The suspicion has always been there; at least, for the past two decades. The deepsea fishery is a money losing industry in Newfoundland and Labrador.
The suspicion has always been there; at least, for the past two decades.
The deepsea fishery is a money losing industry in Newfoundland and Labrador.
Deloitte & Touche LLP, commissioned by the provincial government to verify Ocean Choice International’s operating figures in Marystown, has confirmed what the company has said about the Marystown plant. It is losing money!
The accountants have confirmed since 2008, when OCI purchased the plant from the provincial government, the plant has lost over $10 million – $6.2 million is predicted for this year alone.
The provincial government also has statements on the FPI operation in Marystown, which showed the plant had lost $15.8 million between 2004 and 2006.
The world-wide economic slump has impacted on this industry in a big way, combined with a rising Canadian dollar – not good for an exporting company – and higher fuel costs for trawlers.
This is complicated by the fact Marystown, which processed northern cod until that fishery’s collapse in the early 90s, cannot produce enough raw material to offset its overhead (operating) costs mainly because of its size. It was once said a number of the other fish plants on the Burin Peninsula could be accommodated inside the structure at Mooring Cove.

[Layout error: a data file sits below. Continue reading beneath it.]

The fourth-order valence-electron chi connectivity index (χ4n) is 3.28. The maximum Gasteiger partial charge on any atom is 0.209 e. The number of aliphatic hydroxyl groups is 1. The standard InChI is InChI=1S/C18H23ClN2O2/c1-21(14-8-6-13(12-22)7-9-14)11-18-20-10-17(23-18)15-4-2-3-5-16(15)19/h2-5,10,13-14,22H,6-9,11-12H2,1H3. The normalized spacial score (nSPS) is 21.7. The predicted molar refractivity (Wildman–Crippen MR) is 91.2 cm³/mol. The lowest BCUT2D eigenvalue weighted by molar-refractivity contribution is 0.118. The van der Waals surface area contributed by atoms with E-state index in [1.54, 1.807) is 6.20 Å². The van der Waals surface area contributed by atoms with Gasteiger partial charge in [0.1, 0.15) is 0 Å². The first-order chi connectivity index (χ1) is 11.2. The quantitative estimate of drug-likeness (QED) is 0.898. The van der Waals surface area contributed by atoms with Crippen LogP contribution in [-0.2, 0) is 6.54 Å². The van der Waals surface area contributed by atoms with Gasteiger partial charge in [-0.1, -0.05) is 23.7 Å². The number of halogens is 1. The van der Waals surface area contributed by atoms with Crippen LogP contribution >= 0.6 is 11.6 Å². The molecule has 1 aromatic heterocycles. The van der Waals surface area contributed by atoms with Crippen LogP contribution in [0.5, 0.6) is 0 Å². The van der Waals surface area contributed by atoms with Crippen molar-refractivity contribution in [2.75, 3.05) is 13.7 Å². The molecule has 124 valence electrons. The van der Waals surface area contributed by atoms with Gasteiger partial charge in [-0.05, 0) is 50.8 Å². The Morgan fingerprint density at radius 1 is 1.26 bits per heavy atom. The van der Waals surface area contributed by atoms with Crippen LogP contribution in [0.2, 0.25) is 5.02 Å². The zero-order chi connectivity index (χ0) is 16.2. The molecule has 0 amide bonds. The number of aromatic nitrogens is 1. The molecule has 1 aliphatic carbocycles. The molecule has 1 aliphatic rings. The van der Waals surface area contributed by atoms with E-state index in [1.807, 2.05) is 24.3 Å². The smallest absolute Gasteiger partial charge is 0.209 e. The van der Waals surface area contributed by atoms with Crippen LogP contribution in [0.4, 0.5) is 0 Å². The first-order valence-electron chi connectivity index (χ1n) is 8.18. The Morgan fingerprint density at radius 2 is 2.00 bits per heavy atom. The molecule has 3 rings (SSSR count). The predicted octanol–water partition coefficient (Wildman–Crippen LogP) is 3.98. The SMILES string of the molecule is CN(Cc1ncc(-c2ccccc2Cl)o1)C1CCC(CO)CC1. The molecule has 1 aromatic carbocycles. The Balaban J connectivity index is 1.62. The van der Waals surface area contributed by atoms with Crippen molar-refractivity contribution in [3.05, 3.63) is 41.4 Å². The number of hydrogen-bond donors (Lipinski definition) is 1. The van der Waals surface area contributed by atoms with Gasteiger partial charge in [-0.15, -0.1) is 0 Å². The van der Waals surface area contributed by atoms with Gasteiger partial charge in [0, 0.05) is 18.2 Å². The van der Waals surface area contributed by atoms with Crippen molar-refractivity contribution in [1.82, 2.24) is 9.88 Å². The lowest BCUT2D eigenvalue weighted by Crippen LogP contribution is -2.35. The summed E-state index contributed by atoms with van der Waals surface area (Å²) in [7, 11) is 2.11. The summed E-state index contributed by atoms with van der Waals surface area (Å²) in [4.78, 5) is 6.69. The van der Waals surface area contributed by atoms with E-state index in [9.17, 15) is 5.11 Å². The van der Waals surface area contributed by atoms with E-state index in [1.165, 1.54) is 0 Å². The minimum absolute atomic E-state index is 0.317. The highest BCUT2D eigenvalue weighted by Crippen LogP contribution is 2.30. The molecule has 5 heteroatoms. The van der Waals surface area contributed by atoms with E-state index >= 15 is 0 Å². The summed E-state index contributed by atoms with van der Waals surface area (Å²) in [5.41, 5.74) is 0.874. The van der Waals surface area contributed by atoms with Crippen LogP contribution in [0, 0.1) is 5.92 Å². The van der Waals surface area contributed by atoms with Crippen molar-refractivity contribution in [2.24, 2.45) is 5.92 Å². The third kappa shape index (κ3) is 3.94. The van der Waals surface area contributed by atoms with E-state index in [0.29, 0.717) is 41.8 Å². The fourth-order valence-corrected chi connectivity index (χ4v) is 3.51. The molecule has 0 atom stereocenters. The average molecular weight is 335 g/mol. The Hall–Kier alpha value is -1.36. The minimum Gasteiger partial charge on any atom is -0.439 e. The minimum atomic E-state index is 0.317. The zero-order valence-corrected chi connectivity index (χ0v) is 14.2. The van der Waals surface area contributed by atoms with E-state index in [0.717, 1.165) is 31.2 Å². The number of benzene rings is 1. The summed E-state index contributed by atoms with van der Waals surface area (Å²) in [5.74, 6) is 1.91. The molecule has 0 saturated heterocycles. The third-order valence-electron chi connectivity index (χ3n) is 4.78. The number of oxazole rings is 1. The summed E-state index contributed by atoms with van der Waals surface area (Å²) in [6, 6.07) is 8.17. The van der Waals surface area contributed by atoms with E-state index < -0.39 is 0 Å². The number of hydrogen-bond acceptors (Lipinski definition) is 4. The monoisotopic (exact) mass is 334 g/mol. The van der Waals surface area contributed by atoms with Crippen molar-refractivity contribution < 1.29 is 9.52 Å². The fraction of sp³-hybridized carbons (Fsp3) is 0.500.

Marystown’s sister plant in Catalina, operating under the FPI banner, suffered a similar collapse because of its size and lack of raw material (mainly northern cod).
Since the turn of the century, plant operators have focused the production in Marystown on flatfish – for the most part yellowtail flounder and some turbot. But limited quotas and a decision not to fish all available quotas in individual years have meant Marystown has had a bottom line in the red.
Former FPI Chair Vic Young had contended in the 80s and 90s FPI could not exist without the Marystown plant. Since its opening over four decades ago (in 1967), this plant has been a stalwart in the NL fishing industry.
At one time so much product was put through the plant workers struggled to get time off even for Christmas.
OCI claims it has maintained a workforce of 422 people, according to the accounts’ report, since 2008 at Marystown. But in its hey day, this plant has employed some 1,200 people in good paying jobs.
‘The smell of fish was the smell of money’ in Marystown.
The FFAW union has relented on the 18 weeks of work offer from the company, but it’s standing firm against processing fish either at sea or overseas. It wants all product processed in Marystown.
But if Marystown is to survive, everyone realizes expectations are going to have to be scaled back and a survival mode will mean accepting less to merely exist.
George Macvicar, Editor/Managing